[27] Learning Technology Standards Committee, "Draft standard for learning object metadata--Corrigendum 1: Corrigenda for 1484.12.1 LOM (learning object metadata)," P1484.12.1-2002/Cor 1/D2, May 2008.

[28] E Dawson and T. Howes, "vCard MIME directory profile," Internet Engineering Task Force, RFC 2426, Sep. 1998.

[29] T. Howes, M. Smith, and E Dawson, "A MIME Content-Type for directory information," Internet Engineering Task Force, RFC 2425, Sep. 1998.

[30] G. Ballintijn, M. van Steen, and A. Tanenbaum, "Scalable human-friendly resource names," Internet Computing, IEEE, vol. 5, no. 5, pp. 20-27, Oct. 2001.

[31] C. Duncan, "Use cases for persistent identifiers," in DCC Workshop on Persistent Identifiers, Glasgow, Jul. 2005.

[32] A. Powell, "Identifiers--requirements and issues," in DCC Workshop on Persistent Identifiers, Glasgow, Jul. 2005.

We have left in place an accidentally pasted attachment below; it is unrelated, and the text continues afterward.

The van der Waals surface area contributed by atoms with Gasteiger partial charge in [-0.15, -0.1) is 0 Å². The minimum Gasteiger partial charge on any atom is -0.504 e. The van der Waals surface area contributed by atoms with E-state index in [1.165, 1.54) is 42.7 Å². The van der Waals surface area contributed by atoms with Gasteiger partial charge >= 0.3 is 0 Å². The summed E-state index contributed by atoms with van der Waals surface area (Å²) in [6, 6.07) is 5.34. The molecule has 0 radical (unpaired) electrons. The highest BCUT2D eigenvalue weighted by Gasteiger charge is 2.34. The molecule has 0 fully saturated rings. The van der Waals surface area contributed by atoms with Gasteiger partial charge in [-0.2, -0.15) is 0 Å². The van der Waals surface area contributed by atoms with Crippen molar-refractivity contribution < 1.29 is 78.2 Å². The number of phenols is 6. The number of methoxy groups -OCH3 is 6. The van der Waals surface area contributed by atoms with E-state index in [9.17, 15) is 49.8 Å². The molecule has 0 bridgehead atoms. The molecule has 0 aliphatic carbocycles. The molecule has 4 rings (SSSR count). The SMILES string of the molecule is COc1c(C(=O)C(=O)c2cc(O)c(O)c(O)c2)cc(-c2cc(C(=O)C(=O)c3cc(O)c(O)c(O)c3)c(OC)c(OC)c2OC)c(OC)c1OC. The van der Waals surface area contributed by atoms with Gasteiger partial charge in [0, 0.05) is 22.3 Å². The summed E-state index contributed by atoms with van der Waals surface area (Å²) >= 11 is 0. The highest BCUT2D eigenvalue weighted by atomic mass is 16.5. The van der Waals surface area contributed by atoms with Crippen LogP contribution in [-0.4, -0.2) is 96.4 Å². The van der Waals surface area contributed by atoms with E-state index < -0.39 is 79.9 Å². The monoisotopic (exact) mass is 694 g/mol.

[33] S. Bradner, "The internet standards process--revision 3," Internet Engineering Task Force, RFC 2026, Oct. 1996.

Roberto J. Godoy * and Hugo Minni ** Facultad de Ingenieria y Ciencias Hidricas, Universidad Nacional del Litoral Santa Fe, Argentina



(1) They introduced Human-Friendly Names (HFN) as a URI scheme instead of a URN namespace. As a historical note, there was no human-oriented general-purpose URN namespaces by the time they wrote their article, but this situation has changed since then [10].
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Author:Godoy, Roberto J.; Minni, Hugo
Publication:Journal of Computer Science & Technology
Date:Jul 1, 2008